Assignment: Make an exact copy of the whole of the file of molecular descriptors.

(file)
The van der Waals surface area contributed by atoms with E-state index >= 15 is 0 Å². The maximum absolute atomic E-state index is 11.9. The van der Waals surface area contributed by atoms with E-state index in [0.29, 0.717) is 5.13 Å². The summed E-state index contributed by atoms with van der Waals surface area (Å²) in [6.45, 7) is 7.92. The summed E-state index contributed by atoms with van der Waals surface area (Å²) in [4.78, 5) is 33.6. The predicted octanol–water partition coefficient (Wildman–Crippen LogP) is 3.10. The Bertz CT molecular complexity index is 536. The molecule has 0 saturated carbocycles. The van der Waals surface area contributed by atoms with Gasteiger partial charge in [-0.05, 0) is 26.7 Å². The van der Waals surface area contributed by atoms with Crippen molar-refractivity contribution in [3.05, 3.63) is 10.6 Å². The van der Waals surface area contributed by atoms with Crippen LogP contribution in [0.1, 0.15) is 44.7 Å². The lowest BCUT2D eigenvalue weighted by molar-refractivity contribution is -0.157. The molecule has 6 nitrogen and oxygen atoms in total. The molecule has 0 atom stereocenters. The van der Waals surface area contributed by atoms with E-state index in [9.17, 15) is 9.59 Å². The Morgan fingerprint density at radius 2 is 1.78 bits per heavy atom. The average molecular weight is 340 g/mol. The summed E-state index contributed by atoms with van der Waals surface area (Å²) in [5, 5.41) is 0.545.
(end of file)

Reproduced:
The van der Waals surface area contributed by atoms with E-state index >= 15 is 0 Å². The maximum absolute atomic E-state index is 11.9. The van der Waals surface area contributed by atoms with E-state index in [0.29, 0.717) is 5.13 Å². The summed E-state index contributed by atoms with van der Waals surface area (Å²) in [6.45, 7) is 7.92. The summed E-state index contributed by atoms with van der Waals surface area (Å²) in [4.78, 5) is 33.6. The predicted octanol–water partition coefficient (Wildman–Crippen LogP) is 3.10. The Bertz CT molecular complexity index is 536. The molecule has 0 saturated carbocycles. The van der Waals surface area contributed by atoms with Gasteiger partial charge in [-0.05, 0) is 26.7 Å². The van der Waals surface area contributed by atoms with Crippen molar-refractivity contribution in [3.05, 3.63) is 10.6 Å². The van der Waals surface area contributed by atoms with Crippen LogP contribution in [0.1, 0.15) is 44.7 Å². The lowest BCUT2D eigenvalue weighted by molar-refractivity contribution is -0.157. The molecule has 6 nitrogen and oxygen atoms in total. The molecule has 0 atom stereocenters. The van der Waals surface area contributed by atoms with E-state index in [9.17, 15) is 9.59 Å². The Morgan fingerprint density at radius 2 is 1.78 bits per heavy atom. The average molecular weight is 340 g/mol. The summed E-state index contributed by atoms with van der Waals surface area (Å²) in [5, 5.41) is 0.545.